FRAMINGHAM (03/02/2000) - Government auditors warned the U.S. Congress yesterday that computer systems used by the nation's top stock exchanges may have trouble handling the big increases in quote and trade traffic that will accompany the conversion of equities and options prices to a decimal format later this year.
In a hearing before a subcommittee of the House Commerce Committee, the U.S.
General Accounting Office (GAO) predicted that the Nasdaq Stock Exchange Inc. would have witnessed a 174 percent increase in quote and trade message traffic from December 1998 to December 2001 if fraction-based stock prices were to remain in place.
But the GAO cited a study showing that such traffic will skyrocket 700 percent with the planned change to penny-increment pricing, which the Securities and Exchange Commission (SEC) has ordered market participants to adopt beginning in July.
"A primary challenge will be to ensure that the industry's communication and processing systems have adequate capacity," said the GAO's Davi M. D'Agostino, in his testimony before the subcommittee. "The options markets and the Nasdaq .
. . face the greatest difficulty."
D'Agostino quoted officials at the Options Price Reporting Authority as saying that upgrading OPRA systems would be a major challenge and "require enough telephone lines to support a small city."
OPRA said it is substantially boosting its message capacity, but D'Agostino said the additional capacity still wouldn't be enough to meet projected demand.
OPRA said it is taking steps to stem the tide of quotation traffic, which it said is already straining systems today.
Nasdaq officials said huge trading volumes today are stressing their systems as well. The GAO warned that Nasdaq's planned capacity upgrades may be insufficient to handle the expected traffic surge following decimal pricing.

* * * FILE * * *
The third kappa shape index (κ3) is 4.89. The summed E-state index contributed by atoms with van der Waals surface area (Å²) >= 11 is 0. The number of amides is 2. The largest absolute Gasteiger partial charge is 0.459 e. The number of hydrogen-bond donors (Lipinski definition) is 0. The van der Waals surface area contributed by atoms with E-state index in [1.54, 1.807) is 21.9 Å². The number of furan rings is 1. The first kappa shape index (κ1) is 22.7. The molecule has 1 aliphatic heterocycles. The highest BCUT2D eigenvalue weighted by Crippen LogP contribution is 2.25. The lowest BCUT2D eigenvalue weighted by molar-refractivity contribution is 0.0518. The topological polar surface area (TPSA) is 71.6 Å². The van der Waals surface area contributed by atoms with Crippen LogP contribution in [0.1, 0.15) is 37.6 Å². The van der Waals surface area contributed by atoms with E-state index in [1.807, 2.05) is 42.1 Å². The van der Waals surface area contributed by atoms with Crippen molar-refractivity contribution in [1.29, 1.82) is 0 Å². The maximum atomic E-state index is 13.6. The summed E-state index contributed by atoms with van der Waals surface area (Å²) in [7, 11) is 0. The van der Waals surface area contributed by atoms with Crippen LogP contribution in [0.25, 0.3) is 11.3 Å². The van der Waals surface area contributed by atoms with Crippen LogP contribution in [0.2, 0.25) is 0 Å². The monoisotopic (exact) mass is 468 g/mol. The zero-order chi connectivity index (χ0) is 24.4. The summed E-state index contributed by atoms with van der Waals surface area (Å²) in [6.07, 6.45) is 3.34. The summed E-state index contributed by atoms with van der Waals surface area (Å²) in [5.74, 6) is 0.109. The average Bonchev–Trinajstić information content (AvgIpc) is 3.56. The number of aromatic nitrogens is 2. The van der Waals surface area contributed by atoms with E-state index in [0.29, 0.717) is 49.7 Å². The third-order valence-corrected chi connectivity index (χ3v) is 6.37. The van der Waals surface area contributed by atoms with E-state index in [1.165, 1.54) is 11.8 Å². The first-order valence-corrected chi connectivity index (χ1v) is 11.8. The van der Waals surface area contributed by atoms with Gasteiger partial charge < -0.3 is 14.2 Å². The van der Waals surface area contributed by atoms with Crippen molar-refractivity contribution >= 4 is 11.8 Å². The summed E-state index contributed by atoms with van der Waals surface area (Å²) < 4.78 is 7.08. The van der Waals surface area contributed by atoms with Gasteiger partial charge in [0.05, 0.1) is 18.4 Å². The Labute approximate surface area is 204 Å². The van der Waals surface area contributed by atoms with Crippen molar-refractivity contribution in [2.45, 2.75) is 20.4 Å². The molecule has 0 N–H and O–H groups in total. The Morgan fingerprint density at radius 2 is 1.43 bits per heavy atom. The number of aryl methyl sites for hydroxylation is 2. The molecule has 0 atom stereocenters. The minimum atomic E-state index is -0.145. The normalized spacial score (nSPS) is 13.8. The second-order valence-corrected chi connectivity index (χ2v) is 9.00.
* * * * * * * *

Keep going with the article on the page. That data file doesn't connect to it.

The GAO also said Nasdaq won't be ready to participate in industrywide decimal trading tests scheduled for April and May this year.
In January, the SEC ordered U.S. securities markets to begin quoting securities prices in decimals rather than fractions beginning July 3. During a six-month phase-in period - from July 3 to the end of the year - stocks will trade in minimum 5-cent increments, ultimately converting to 1-cent increments.
Proponents of decimalization say they believe the shift will make U.S. markets more competitive with international markets that already trade in decimals and make it easier for U.S. investors to understand stock prices.
"The conversion of prices from fractions to decimals will not go as smoothly as many people think," said Lee Korins, president of the Security Traders Association, in a statement.
"With one- or even five-cent increments, prices will change more frequently and increase messaging traffic substantially," said Korins. "Our members are concerned that the markets' information infrastructure cannot handle the additional volume. The inability of the system to report price changes as they occur can cost market makers, specialists and investors millions of dollars," he added.
A spokesman for Nasdaq in Washington said the exchange had never planned to participate in the April and May tests. He said Nasdaq is "evaluating" now whether it can meet the July 3 decimal trading deadline. "We have expressed our concern to both the SEC and to the [House subcommittee]," he said.
The spokesman said Nasdaq trading volume now averages 1.7 billion shares per day, and the exchange is beefing up its systems to be able to handle peaks of 3 billion shares per day within 12 months. New application software and segmenting activity so that separate mainframes can be devoted to different functions will boost capacity, he said.